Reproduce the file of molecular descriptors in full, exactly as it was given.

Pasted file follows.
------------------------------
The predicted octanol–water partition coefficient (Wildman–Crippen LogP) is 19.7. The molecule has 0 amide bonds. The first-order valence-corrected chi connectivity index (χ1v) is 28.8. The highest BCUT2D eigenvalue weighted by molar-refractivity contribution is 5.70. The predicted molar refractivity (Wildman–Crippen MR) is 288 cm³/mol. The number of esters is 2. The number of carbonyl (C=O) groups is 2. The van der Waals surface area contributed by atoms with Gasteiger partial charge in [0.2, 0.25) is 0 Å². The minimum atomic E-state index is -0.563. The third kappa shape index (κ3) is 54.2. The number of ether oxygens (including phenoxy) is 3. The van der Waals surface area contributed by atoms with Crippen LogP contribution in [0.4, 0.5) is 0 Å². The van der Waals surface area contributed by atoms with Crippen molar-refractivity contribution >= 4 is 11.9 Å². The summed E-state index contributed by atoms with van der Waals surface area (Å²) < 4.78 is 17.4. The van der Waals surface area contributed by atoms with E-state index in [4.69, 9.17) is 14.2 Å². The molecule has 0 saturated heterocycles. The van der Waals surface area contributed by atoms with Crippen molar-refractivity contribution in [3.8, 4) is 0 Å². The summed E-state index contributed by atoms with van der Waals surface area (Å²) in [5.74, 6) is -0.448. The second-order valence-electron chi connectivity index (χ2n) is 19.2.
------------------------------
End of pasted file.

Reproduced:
The predicted octanol–water partition coefficient (Wildman–Crippen LogP) is 19.7. The molecule has 0 amide bonds. The first-order valence-corrected chi connectivity index (χ1v) is 28.8. The highest BCUT2D eigenvalue weighted by molar-refractivity contribution is 5.70. The predicted molar refractivity (Wildman–Crippen MR) is 288 cm³/mol. The number of esters is 2. The number of carbonyl (C=O) groups is 2. The van der Waals surface area contributed by atoms with Gasteiger partial charge in [0.2, 0.25) is 0 Å². The minimum atomic E-state index is -0.563. The third kappa shape index (κ3) is 54.2. The number of ether oxygens (including phenoxy) is 3. The van der Waals surface area contributed by atoms with Crippen LogP contribution in [0.4, 0.5) is 0 Å². The van der Waals surface area contributed by atoms with Crippen molar-refractivity contribution >= 4 is 11.9 Å². The summed E-state index contributed by atoms with van der Waals surface area (Å²) < 4.78 is 17.4. The van der Waals surface area contributed by atoms with E-state index in [4.69, 9.17) is 14.2 Å². The molecule has 0 saturated heterocycles. The van der Waals surface area contributed by atoms with Crippen molar-refractivity contribution in [3.8, 4) is 0 Å². The summed E-state index contributed by atoms with van der Waals surface area (Å²) in [5.74, 6) is -0.448. The second-order valence-electron chi connectivity index (χ2n) is 19.2.